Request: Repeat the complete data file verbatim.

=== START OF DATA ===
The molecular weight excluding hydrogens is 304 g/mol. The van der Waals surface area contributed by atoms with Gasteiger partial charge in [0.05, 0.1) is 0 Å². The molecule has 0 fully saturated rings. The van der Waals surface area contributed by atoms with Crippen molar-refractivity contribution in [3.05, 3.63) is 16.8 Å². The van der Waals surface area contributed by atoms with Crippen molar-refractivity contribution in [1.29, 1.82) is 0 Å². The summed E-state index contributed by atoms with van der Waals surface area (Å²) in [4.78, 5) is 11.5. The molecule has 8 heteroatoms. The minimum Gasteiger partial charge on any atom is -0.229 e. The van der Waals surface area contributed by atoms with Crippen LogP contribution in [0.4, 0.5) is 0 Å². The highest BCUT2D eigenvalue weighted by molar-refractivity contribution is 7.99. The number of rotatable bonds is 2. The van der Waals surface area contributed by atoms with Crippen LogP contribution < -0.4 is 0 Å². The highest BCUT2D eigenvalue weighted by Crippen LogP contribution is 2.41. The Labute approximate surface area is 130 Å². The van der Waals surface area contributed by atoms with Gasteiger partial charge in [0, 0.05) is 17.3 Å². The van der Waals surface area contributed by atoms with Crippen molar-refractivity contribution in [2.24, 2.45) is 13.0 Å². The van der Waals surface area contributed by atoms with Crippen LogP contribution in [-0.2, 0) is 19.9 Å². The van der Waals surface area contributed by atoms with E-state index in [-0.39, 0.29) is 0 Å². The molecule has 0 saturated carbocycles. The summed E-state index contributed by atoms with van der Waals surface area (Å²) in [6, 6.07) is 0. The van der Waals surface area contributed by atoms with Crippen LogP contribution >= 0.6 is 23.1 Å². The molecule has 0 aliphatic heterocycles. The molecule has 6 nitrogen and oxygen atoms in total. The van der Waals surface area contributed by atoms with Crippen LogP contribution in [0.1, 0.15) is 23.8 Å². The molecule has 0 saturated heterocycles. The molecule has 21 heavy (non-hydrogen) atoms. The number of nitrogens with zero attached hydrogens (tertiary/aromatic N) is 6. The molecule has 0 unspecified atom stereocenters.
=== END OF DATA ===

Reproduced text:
The molecular weight excluding hydrogens is 304 g/mol. The van der Waals surface area contributed by atoms with Gasteiger partial charge in [0.05, 0.1) is 0 Å². The molecule has 0 fully saturated rings. The van der Waals surface area contributed by atoms with Crippen molar-refractivity contribution in [3.05, 3.63) is 16.8 Å². The van der Waals surface area contributed by atoms with Crippen molar-refractivity contribution in [1.29, 1.82) is 0 Å². The summed E-state index contributed by atoms with van der Waals surface area (Å²) in [4.78, 5) is 11.5. The molecule has 8 heteroatoms. The minimum Gasteiger partial charge on any atom is -0.229 e. The van der Waals surface area contributed by atoms with Crippen LogP contribution in [0.4, 0.5) is 0 Å². The highest BCUT2D eigenvalue weighted by molar-refractivity contribution is 7.99. The number of rotatable bonds is 2. The van der Waals surface area contributed by atoms with Crippen LogP contribution < -0.4 is 0 Å². The highest BCUT2D eigenvalue weighted by Crippen LogP contribution is 2.41. The Labute approximate surface area is 130 Å². The van der Waals surface area contributed by atoms with Gasteiger partial charge in [0, 0.05) is 17.3 Å². The van der Waals surface area contributed by atoms with Crippen molar-refractivity contribution in [2.24, 2.45) is 13.0 Å². The van der Waals surface area contributed by atoms with Crippen LogP contribution in [-0.2, 0) is 19.9 Å². The van der Waals surface area contributed by atoms with E-state index in [-0.39, 0.29) is 0 Å². The molecule has 0 saturated carbocycles. The summed E-state index contributed by atoms with van der Waals surface area (Å²) in [6, 6.07) is 0. The van der Waals surface area contributed by atoms with Crippen LogP contribution >= 0.6 is 23.1 Å². The molecule has 0 aliphatic heterocycles. The molecule has 6 nitrogen and oxygen atoms in total. The van der Waals surface area contributed by atoms with Crippen LogP contribution in [0.1, 0.15) is 23.8 Å². The molecule has 0 saturated heterocycles. The molecule has 21 heavy (non-hydrogen) atoms. The number of nitrogens with zero attached hydrogens (tertiary/aromatic N) is 6. The molecule has 0 unspecified atom stereocenters.